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  1. Point of view: Motivating participation in open science by examining researcher incentives

    Sarah E Ali-Khan et al.
    A survey of researchers at the Montreal Neurological Institute and Hospital provides insights into the challenges and opportunities involved in adopting an open science policy across an entire patient-oriented academic institution.
    1. Computational and Systems Biology

    Cutting Edge: Anatomy of BioJS, an open source community for the life sciences

    Guy Yachdav et al.
    Community nurturing is the single most important factor in determining the sustainability of an open source project such as BioJS.
    1. Genetics and Genomics

    Point of View: Bioengineering horizon scan 2020

    Luke Kemp et al.
    20 emerging issues in bioengineering that will have profound impacts on society have been identified.
    1. Immunology and Inflammation
    2. Microbiology and Infectious Disease

    Parkinson’s Disease: Linking mitochondria to the immune response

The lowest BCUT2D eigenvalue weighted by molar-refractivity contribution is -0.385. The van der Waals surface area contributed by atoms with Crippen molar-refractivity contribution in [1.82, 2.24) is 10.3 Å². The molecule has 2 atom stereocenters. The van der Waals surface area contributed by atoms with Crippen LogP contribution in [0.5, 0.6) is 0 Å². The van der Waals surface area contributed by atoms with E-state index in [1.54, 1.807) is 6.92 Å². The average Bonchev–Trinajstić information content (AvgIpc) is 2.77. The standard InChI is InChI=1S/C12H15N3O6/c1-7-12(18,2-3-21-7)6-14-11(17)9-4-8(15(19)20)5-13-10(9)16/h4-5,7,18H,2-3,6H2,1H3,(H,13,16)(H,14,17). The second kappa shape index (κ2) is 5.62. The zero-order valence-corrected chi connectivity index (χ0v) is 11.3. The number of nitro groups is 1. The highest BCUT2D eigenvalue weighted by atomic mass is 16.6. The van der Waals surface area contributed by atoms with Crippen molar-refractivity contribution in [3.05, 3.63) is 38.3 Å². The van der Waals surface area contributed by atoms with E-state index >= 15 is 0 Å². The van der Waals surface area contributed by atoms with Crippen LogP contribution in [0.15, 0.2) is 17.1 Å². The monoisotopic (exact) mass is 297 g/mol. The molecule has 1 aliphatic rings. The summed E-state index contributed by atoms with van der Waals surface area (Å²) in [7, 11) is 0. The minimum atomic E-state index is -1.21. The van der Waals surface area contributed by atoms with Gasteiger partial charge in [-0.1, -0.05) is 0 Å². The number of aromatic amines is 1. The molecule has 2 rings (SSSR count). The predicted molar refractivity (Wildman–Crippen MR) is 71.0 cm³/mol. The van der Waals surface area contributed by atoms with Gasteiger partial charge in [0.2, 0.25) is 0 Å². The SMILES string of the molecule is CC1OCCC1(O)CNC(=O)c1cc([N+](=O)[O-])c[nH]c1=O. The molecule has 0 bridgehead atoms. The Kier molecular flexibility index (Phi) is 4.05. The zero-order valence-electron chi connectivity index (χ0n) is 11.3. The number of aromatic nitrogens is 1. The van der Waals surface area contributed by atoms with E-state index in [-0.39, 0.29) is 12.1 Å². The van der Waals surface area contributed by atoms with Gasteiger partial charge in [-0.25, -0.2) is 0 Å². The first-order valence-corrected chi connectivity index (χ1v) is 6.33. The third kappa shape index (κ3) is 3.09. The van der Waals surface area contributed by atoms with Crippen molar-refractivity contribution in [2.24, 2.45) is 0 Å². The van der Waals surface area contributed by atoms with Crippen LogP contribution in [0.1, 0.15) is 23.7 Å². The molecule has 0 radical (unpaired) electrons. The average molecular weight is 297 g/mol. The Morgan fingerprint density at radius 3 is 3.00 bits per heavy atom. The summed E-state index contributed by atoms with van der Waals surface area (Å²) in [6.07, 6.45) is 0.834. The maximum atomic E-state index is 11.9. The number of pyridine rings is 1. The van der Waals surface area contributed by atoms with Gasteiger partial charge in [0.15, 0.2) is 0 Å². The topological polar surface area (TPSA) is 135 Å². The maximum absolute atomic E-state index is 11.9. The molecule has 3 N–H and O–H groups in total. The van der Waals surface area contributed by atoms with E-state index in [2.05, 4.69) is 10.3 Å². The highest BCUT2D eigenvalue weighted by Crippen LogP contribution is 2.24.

Rebecca L Wallings et al.
    A gene associated with Parkinson’s disease regulates mitochondrial homeostasis, thus affecting innate immunity.
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    1. Microbiology and Infectious Disease

    Bacterial Immunity: An adaptable defense

    Michael A Schelling, Dipali G Sashital
    The response of bacteria to the threat posed by phages depends on their local environment.
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    1. Microbiology and Infectious Disease

    Evolution: ANP32B, or not to be, that is the question for influenza virus

    Steven F Baker, Andrew Mehle
    The evolutionary history of ANP32 proteins impacts how the influenza virus jumps from birds to mammals.
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    1. Cell Biology
    2. Microbiology and Infectious Disease

    Immunology: Identifying a nuclear passport for HIV

    Lorena Zuliani-Alvarez, Greg J Towers
    Identification of a protein that pulls HIV into the nucleus explains a key step in HIV infection.
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    1. Cell Biology

    Intermediate Filaments: The sweet side of vimentin

    Natasha T Snider et al.
    A protein modification called O-linked glycosylation regulates the interactions between vimentin molecules under normal conditions, and the ability of Chlamydia bacteria to replicate after they infect cells.
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